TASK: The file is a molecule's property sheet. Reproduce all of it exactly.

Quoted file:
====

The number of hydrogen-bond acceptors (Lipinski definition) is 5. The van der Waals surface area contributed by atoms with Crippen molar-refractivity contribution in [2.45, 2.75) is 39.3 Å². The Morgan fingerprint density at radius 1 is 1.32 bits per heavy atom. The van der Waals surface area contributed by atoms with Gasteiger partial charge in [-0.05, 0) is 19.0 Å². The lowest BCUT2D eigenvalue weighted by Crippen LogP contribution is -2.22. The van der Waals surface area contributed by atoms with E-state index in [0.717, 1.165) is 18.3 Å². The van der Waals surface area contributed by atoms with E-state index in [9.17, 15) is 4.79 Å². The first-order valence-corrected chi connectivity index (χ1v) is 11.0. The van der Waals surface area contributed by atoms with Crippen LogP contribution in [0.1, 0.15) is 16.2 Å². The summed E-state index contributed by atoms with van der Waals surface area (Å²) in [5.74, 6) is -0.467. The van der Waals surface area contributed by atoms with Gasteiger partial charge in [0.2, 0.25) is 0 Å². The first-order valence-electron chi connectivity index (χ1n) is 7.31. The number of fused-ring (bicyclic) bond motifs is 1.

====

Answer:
The number of hydrogen-bond acceptors (Lipinski definition) is 5. The van der Waals surface area contributed by atoms with Crippen molar-refractivity contribution in [2.45, 2.75) is 39.3 Å². The Morgan fingerprint density at radius 1 is 1.32 bits per heavy atom. The van der Waals surface area contributed by atoms with Gasteiger partial charge in [-0.05, 0) is 19.0 Å². The lowest BCUT2D eigenvalue weighted by Crippen LogP contribution is -2.22. The van der Waals surface area contributed by atoms with E-state index in [0.717, 1.165) is 18.3 Å². The van der Waals surface area contributed by atoms with E-state index in [9.17, 15) is 4.79 Å². The first-order valence-corrected chi connectivity index (χ1v) is 11.0. The van der Waals surface area contributed by atoms with Crippen LogP contribution in [0.1, 0.15) is 16.2 Å². The summed E-state index contributed by atoms with van der Waals surface area (Å²) in [5.74, 6) is -0.467. The van der Waals surface area contributed by atoms with Gasteiger partial charge in [0.2, 0.25) is 0 Å². The first-order valence-electron chi connectivity index (χ1n) is 7.31. The number of fused-ring (bicyclic) bond motifs is 1.